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A Look at Airasia Group BHD’s 5-Year Track Record and What Lies Ahead

AirAsia Group BHD (KLSE: AIRASIA) is one of the fastest-growing airlines in the region. In 2018, Air Asia accounted for more than half of all of Malaysia’s domestic and international air travel. The group, which is listed on the Malaysia stock market, has increased its total number of destinations consistently each year, and as of 2017, it services a total of 293 routes and 119 destinations. In 2018, the group increased its total carrying capacity by a staggering 21%.

With low-cost carriers revolutionising the way people travel, AirAsia has grown from strength to strength and is even posing a major threat to established flag carriers in the region.

With all of that said, I thought it would be useful to take a trip down memory lane to see how the company has grown over the past five years.

The numbers

Source: Author’s compilation of data from AirAsia Group Berhad’s Annual Reports

What’s behind the numbers

AirAsia Group Berhad has shown amazing consistency in growing its top line year after year. In the period of study, its revenue has almost doubled.

While operating profit has been more erratic, owing to 2018’s sudden decline due to the rise of fuel prices and currency headwinds, there is still a clear upward trend.

All of this has been made more impressive by the company reducing its net debt position each year, while improving its shareholder equity. The fact that AirAsia has also consistently paid dividends during that time frame, including a special dividend every two years, makes its record of growing shareholder equity even more noteworthy.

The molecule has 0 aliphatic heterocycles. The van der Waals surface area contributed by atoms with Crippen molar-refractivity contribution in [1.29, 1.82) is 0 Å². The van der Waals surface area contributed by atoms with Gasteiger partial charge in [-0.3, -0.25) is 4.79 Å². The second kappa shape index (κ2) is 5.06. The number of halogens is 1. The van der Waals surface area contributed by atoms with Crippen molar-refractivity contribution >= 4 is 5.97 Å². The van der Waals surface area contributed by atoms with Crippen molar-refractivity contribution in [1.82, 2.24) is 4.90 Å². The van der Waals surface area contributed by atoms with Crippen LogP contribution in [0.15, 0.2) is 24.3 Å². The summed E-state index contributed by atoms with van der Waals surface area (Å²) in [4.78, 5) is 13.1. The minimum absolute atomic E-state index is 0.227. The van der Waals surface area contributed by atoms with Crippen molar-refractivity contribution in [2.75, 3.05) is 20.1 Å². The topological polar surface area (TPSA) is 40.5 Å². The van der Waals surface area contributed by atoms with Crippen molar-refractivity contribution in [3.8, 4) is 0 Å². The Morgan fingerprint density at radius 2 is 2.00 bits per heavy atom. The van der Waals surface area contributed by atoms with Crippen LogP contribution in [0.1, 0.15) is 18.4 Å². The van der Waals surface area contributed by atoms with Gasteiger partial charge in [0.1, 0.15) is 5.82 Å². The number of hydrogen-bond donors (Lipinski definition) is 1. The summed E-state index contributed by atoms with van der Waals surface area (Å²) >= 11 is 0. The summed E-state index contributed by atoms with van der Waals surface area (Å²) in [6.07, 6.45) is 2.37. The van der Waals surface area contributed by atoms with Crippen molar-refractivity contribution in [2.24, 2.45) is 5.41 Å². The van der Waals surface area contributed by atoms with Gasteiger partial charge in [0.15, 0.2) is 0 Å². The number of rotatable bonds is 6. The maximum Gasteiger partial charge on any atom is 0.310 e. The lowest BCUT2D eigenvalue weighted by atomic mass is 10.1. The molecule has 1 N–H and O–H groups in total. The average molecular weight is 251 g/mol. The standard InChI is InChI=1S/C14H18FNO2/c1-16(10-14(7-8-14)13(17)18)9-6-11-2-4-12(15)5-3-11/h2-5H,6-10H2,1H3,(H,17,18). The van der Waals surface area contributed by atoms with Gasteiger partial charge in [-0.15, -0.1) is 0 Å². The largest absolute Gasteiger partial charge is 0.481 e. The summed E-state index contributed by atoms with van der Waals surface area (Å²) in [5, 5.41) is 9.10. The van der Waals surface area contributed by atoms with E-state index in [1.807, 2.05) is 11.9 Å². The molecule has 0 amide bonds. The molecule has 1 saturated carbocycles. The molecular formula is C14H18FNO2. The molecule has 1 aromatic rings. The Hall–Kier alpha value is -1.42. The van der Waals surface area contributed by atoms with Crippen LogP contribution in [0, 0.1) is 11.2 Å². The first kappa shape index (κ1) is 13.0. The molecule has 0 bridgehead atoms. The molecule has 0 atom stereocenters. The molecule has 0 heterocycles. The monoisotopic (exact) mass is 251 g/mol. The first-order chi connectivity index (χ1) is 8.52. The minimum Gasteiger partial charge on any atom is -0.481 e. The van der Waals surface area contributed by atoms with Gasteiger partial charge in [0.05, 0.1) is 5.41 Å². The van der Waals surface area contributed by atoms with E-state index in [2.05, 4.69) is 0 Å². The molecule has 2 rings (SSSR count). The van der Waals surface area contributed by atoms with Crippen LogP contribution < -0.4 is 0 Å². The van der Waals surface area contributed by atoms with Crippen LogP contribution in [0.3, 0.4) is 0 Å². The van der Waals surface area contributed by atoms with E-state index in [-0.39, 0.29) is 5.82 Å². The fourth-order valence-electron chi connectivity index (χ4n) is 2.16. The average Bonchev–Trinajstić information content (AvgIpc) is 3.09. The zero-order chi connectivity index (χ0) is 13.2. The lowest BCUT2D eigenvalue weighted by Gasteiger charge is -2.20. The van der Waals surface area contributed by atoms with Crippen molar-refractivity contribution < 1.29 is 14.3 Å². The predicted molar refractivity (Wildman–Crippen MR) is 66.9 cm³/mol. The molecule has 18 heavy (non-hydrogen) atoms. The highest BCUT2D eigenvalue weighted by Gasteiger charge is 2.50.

What lies ahead

As mentioned earlier, AirAsia Group Berhad increased its carrying capacity by 21%. As passenger load has not grown in sync with the sudden increase in capacity, AirAsia had to contend with a lower passenger load factor (a measure of how full its planes are) of 85% compared to 88% in 2017.

This and the additional fuel expenses and currency headwinds this year were the main culprits behind the lower profit this year.

To increase profitability going forward, AirAsia is initiating a headcount cut of 10% and is closing all of its call centres by June of this year.

The Foolish bottom line

AirAsia is one of the fastest-growing airlines in the region. The group has been aggressive in its expansion plans and has been consistently increasing its fleet of aircrafts to increase its passenger load. While operating profit this year dropped due to lower load factor and higher oil prices, Airasia seems to be taking the right steps to maximise profits by focusing on high-margin items like its ancillary services (such as seat allocation, check-in baggage, etc.).

The company’s consistent dividend also makes it an attractive proposition for income-hungry investors. At the time of writing, AirAsia Group Berhad shares trade at RM2.79 per piece. This translates to 11.2 times its 2018 net operating profit and a dividend yield of 4.3%.

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The information provided is for general information purposes only and is not intended to be personalised investment or financial advice. Motley Fool Singapore contributor Jeremy Chia doesn’t own shares in any companies mentioned.